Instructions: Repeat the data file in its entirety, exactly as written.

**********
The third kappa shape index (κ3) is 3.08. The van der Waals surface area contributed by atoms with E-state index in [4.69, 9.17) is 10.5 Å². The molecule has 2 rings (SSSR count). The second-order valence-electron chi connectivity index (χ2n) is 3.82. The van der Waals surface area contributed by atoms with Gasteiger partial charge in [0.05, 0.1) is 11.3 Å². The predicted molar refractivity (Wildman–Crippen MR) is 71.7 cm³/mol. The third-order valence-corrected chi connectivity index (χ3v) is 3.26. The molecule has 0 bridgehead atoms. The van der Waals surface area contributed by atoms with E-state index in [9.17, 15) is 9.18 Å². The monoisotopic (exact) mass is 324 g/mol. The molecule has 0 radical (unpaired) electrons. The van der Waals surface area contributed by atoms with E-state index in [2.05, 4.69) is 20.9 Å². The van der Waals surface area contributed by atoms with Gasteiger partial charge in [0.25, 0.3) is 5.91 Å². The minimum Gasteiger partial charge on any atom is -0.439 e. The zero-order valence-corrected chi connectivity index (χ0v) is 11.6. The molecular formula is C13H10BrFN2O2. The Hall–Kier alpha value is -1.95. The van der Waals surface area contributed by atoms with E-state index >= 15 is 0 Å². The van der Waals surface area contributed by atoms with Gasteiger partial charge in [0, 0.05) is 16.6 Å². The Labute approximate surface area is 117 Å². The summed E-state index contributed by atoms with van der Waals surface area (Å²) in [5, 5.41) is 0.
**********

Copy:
The third kappa shape index (κ3) is 3.08. The van der Waals surface area contributed by atoms with E-state index in [4.69, 9.17) is 10.5 Å². The molecule has 2 rings (SSSR count). The second-order valence-electron chi connectivity index (χ2n) is 3.82. The van der Waals surface area contributed by atoms with Gasteiger partial charge in [0.05, 0.1) is 11.3 Å². The predicted molar refractivity (Wildman–Crippen MR) is 71.7 cm³/mol. The third-order valence-corrected chi connectivity index (χ3v) is 3.26. The molecule has 0 bridgehead atoms. The van der Waals surface area contributed by atoms with E-state index in [9.17, 15) is 9.18 Å². The monoisotopic (exact) mass is 324 g/mol. The molecule has 0 radical (unpaired) electrons. The van der Waals surface area contributed by atoms with E-state index in [2.05, 4.69) is 20.9 Å². The van der Waals surface area contributed by atoms with Gasteiger partial charge in [0.25, 0.3) is 5.91 Å². The minimum Gasteiger partial charge on any atom is -0.439 e. The zero-order valence-corrected chi connectivity index (χ0v) is 11.6. The molecular formula is C13H10BrFN2O2. The Hall–Kier alpha value is -1.95. The van der Waals surface area contributed by atoms with E-state index >= 15 is 0 Å². The van der Waals surface area contributed by atoms with Gasteiger partial charge in [0, 0.05) is 16.6 Å². The Labute approximate surface area is 117 Å². The summed E-state index contributed by atoms with van der Waals surface area (Å²) in [5, 5.41) is 0.